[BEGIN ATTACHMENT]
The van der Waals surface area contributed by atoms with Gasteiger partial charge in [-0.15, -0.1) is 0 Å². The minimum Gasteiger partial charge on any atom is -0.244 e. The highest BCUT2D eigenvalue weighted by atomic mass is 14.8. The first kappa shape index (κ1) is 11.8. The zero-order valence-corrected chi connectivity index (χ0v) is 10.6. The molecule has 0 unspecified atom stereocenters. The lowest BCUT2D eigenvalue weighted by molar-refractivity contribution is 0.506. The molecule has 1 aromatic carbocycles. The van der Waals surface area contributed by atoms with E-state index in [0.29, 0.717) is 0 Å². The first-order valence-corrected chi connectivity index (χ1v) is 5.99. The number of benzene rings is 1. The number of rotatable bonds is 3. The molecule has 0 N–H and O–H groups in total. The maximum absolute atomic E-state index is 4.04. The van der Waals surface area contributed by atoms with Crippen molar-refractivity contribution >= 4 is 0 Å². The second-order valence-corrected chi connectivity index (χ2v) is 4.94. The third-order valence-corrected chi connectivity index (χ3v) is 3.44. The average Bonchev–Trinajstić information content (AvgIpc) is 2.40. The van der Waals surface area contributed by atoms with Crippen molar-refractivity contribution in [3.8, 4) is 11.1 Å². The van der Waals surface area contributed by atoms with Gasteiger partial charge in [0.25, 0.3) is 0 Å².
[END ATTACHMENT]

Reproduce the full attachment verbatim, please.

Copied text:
The van der Waals surface area contributed by atoms with Gasteiger partial charge in [-0.15, -0.1) is 0 Å². The minimum Gasteiger partial charge on any atom is -0.244 e. The highest BCUT2D eigenvalue weighted by atomic mass is 14.8. The first kappa shape index (κ1) is 11.8. The zero-order valence-corrected chi connectivity index (χ0v) is 10.6. The molecule has 0 unspecified atom stereocenters. The lowest BCUT2D eigenvalue weighted by molar-refractivity contribution is 0.506. The molecule has 1 aromatic carbocycles. The van der Waals surface area contributed by atoms with E-state index in [0.29, 0.717) is 0 Å². The first-order valence-corrected chi connectivity index (χ1v) is 5.99. The number of benzene rings is 1. The number of rotatable bonds is 3. The molecule has 0 N–H and O–H groups in total. The maximum absolute atomic E-state index is 4.04. The van der Waals surface area contributed by atoms with Crippen molar-refractivity contribution >= 4 is 0 Å². The second-order valence-corrected chi connectivity index (χ2v) is 4.94. The third-order valence-corrected chi connectivity index (χ3v) is 3.44. The average Bonchev–Trinajstić information content (AvgIpc) is 2.40. The van der Waals surface area contributed by atoms with Crippen molar-refractivity contribution in [3.8, 4) is 11.1 Å². The van der Waals surface area contributed by atoms with Gasteiger partial charge in [0.25, 0.3) is 0 Å².